Posted by: kerrywills | April 29, 2011

Office etiqutte


Well since I have already ranted on printer etiquette and on e-mail etiquette, I will continue this series and review office etiquette. The office is a place of professionalism where people are given spaces that belong to the company to do their work. I think some people lose touch with this fact. While the occasional plaque or family photo is appropriate there are many things that often leave me wonder…

  • The motivational plaques are a bit too much (and sort of early 90s-ish). Do you really need the eagle soaring to motivate you to do your work?
  • It is probably a bad idea to put pin-ups and sports illustrated models on your office. It is not 1950 any more and this can easily be mistaken for harassment and inappropriate behavior
  • Any sort of political propaganda certainly does not belong in the office. That’s great that you voted for Ross Perot in 1992 (I did, BTW)  but the office is not the place to make your stand
  • Your attempt to re-create world structures (e.g. great pyramids, wall of china, Parthenon) out of used soda bottles and cans is not impressing anyone
  • Being green is one thing, but growing an entire greenhouse in your cube is a bit much. Leave the crawling ivy at home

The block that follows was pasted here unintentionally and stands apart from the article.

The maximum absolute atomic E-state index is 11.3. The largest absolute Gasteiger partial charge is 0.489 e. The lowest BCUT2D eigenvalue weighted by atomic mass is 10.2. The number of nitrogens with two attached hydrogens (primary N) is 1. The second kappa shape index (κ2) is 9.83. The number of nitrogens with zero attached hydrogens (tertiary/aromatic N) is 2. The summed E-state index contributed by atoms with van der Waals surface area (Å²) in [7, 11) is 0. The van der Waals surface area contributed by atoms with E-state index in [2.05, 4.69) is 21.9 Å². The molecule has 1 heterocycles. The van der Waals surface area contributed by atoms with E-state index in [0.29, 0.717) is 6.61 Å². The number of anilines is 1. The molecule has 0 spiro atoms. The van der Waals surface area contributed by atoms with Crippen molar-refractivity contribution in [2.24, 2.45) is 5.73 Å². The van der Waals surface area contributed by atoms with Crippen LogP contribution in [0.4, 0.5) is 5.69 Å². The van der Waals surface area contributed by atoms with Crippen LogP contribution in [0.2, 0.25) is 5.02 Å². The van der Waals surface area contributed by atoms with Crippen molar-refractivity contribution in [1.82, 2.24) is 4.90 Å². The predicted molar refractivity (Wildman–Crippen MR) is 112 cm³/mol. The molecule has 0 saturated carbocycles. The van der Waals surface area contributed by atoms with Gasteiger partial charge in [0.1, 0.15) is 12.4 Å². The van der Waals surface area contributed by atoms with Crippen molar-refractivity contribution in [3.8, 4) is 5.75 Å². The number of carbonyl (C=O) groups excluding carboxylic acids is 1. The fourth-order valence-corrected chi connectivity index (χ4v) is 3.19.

What are other observations that people have on office etiquette?

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Responses

  1. Were you 18 in 1992?

  2. Kerry,
    I would also suggest that people need volume controls, not on their phones, but on the level of their voices. This is especially necessary when speaking on cell phones in the era of cubicles.
    My other office etiquette suggestion is to ensure that you remain professional with your decor. Whether you bring in political garb, replicas of world monuments, or stuffed Star Wars characters, remember that you are a professional and what you put on your desk will influence what people think of you. If you want them to think you’re a Trekkie or Star Wars geek instead of an enterprise architect, then go ahead and put 100+ characters on your desk (true story)….

    Hope all is well
    -Josh

  3. To expand on Kerry’s point, I had a coworker in a cube outside of my office that would “baby talk” to his wife. Sad thing is, he was in his late 50’s and really should have known better.


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